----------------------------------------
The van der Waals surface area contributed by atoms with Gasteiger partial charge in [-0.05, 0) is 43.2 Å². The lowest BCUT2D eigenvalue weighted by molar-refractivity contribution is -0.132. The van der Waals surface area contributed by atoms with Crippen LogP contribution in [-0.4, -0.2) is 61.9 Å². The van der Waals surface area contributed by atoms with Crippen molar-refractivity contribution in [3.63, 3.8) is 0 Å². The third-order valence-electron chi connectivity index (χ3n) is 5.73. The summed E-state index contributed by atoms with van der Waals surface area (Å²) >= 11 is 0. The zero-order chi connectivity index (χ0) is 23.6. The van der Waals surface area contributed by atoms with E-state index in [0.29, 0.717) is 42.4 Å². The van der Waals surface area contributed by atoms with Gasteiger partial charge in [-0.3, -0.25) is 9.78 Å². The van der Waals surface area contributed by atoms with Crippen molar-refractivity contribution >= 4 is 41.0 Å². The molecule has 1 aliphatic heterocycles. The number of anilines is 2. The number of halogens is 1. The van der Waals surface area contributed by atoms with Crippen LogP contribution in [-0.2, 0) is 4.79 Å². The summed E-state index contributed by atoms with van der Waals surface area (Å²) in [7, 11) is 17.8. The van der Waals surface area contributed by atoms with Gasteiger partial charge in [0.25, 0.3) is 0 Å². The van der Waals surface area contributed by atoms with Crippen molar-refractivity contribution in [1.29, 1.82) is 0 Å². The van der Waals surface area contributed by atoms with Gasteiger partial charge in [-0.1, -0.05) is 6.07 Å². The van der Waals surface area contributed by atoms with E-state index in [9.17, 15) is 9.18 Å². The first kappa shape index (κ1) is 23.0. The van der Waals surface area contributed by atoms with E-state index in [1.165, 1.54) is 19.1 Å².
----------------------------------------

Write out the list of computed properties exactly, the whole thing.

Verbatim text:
The van der Waals surface area contributed by atoms with Gasteiger partial charge in [-0.05, 0) is 43.2 Å². The lowest BCUT2D eigenvalue weighted by molar-refractivity contribution is -0.132. The van der Waals surface area contributed by atoms with Crippen LogP contribution in [-0.4, -0.2) is 61.9 Å². The van der Waals surface area contributed by atoms with Crippen molar-refractivity contribution in [3.63, 3.8) is 0 Å². The third-order valence-electron chi connectivity index (χ3n) is 5.73. The summed E-state index contributed by atoms with van der Waals surface area (Å²) >= 11 is 0. The zero-order chi connectivity index (χ0) is 23.6. The van der Waals surface area contributed by atoms with E-state index in [0.29, 0.717) is 42.4 Å². The van der Waals surface area contributed by atoms with Gasteiger partial charge in [-0.3, -0.25) is 9.78 Å². The van der Waals surface area contributed by atoms with Crippen molar-refractivity contribution >= 4 is 41.0 Å². The molecule has 1 aliphatic heterocycles. The number of anilines is 2. The number of halogens is 1. The van der Waals surface area contributed by atoms with Crippen LogP contribution in [-0.2, 0) is 4.79 Å². The summed E-state index contributed by atoms with van der Waals surface area (Å²) in [7, 11) is 17.8. The van der Waals surface area contributed by atoms with Gasteiger partial charge in [0.25, 0.3) is 0 Å². The van der Waals surface area contributed by atoms with Crippen molar-refractivity contribution in [1.29, 1.82) is 0 Å². The van der Waals surface area contributed by atoms with Gasteiger partial charge in [-0.1, -0.05) is 6.07 Å². The van der Waals surface area contributed by atoms with E-state index in [9.17, 15) is 9.18 Å². The first kappa shape index (κ1) is 23.0. The van der Waals surface area contributed by atoms with E-state index in [1.165, 1.54) is 19.1 Å².